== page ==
Skip to content


Jagar Deo Gir Vs. Mahadeo Prasad and - Court Judgment

LegalCrystal Citation
SubjectCivil;Property
CourtAllahabad
Decided On
Judge
Reported in(1916)ILR38All260
AppellantJagar Deo Gir
RespondentMahadeo Prasad And; Sundar Chaudhari and ors.
Excerpt:
.....- - it is an admitted fact that the plaintiff has no share in the lands which constitutes the 16 anna mahal nor does he enjoy any part of the income derived therefrom. clause 10 is the clause which sets out the custom of pre-emption and it distinctly confines the custom to the co-parcenary body of the 16 anna mahal and does not extend it so as to include the owner of the resumed muafi. this clearly did not relate to the resumed muafi, which did not constitute a share and moreover was in the occupation and possession of a mortgagee. ' it will be noticed that the jama of the mahal is to be paid out of the income of the mahal and that it is clearly distinguished from the jama of the resumed muafi which has to be paid by the muafidar himself, though he takes a receipt, in the name of the..........under the custom to preempt. admittedly in the village of amwa singh, there is only one sixteen anna mahal in which the plaintiff has no share whatsoever. the vendors are the owners of the whole mahal and have by their sale-deed transferred to the vendees the whole of it. in short the vendors had no co-sharer with them, a fact of very great importance as we shall shortly show.4. there is, however, in the village a certain area of land which up to 1840 was held by the predecessors in title of the plaintiff, free of revenue.5. in 1840, or shortly before, government resumed the muafi or revenue free grant, assessed it to revenue, and the holder thereof paid that revenue and still pays it direct to government.6. this area measures 59 bighas 11 biswas 9 dhurs, and its revenue is rs. 87-2 +.....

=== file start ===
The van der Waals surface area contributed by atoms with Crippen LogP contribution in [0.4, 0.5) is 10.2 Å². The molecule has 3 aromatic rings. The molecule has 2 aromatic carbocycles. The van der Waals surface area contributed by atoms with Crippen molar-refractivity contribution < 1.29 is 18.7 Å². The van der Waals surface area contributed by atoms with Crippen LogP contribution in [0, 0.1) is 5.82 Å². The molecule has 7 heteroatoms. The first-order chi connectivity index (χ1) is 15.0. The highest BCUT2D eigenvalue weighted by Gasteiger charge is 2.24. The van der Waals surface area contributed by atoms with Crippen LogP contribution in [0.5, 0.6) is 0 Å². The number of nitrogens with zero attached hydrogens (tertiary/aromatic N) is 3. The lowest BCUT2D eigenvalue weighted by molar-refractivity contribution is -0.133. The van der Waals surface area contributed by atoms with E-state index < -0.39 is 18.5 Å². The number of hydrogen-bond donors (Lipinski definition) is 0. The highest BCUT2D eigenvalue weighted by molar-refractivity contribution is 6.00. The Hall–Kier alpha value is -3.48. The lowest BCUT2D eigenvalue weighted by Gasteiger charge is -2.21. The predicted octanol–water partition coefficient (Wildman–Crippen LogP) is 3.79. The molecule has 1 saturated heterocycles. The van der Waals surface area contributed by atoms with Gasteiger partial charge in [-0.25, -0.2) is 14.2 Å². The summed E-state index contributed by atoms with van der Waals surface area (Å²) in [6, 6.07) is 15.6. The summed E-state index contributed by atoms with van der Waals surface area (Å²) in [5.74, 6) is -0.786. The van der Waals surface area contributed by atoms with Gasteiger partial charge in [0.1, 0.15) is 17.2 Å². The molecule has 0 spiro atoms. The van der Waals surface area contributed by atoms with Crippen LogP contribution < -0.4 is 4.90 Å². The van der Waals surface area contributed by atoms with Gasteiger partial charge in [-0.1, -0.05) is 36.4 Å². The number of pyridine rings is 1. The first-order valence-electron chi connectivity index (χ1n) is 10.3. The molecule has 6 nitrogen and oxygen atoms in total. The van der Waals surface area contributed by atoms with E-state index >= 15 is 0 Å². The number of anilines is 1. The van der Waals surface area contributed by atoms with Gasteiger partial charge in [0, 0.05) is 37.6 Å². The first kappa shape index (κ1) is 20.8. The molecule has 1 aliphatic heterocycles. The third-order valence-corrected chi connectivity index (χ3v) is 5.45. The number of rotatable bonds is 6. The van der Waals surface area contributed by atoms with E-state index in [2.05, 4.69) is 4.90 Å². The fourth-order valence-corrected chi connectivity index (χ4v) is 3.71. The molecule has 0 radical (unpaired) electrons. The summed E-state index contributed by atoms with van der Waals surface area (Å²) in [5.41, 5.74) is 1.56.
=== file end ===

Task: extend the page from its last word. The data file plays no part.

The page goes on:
Judgment:

Henry Richards, C.J. and Tudball, J.

1. This is defendant vendee's appeal arising out of a pre-emption suit based on village custom, which has been decreed by the court below. The last four pleas in the memorandum of appeal have not been pressed. The first three grounds of appeal raise only one question, viz. whether under the custom of pre-emption prevailing in the village of Amwa Singh, the plaintiff has any right at all to pre-empt the property in suit.

2. The custom on the point of pre-emption was not stated in the plaint. The plaintiff in paragraph 1 thereof alleged that he and the defendants second party were co-sharers in the village, that a custom prevailed in the village, that the vendees were strangers and that as against them the plaintiff had a right of pre-emption under the wajib-ul-arz.

3. The plea taken before us by the vendees is that in the circumstances of this village the plaintiff is not a co-sharer with the vendors and is not entitled under the custom to preempt. Admittedly in the village of Amwa Singh, there is only one sixteen anna mahal in which the plaintiff has no share whatsoever. The vendors are the owners of the whole mahal and have by their sale-deed transferred to the vendees the whole of it. In short the vendors had no co-sharer with them, a fact of very great importance as we shall shortly show.

4. There is, however, in the village a certain area of land which up to 1840 was held by the predecessors in title of the plaintiff, free of revenue.

5. In 1840, or shortly before, Government resumed the muafi or revenue free grant, assessed it to revenue, and the holder thereof paid that revenue and still pays it direct to Government.

6. This area measures 59 bighas 11 biswas 9 dhurs, and its revenue is Rs. 87-2 + 10-14-0 cesses.

7. The area of the 16 anna mahal is 842 bighas, 10 biswas and one dhur and its total revenue Rs. 613-9-9. The plaintiff is a Goshain. The vendors who owned the 16 anna mahal are mallahs by caste. The village is in the Ghazipur district where the permanent settlement is in force. It is an admitted fact that the plaintiff has no share in the lands which constitutes the 16 anna mahal nor does he enjoy any part of the income derived therefrom. In the same way the vendors had no right, title or interest is the land of the resumed muafi.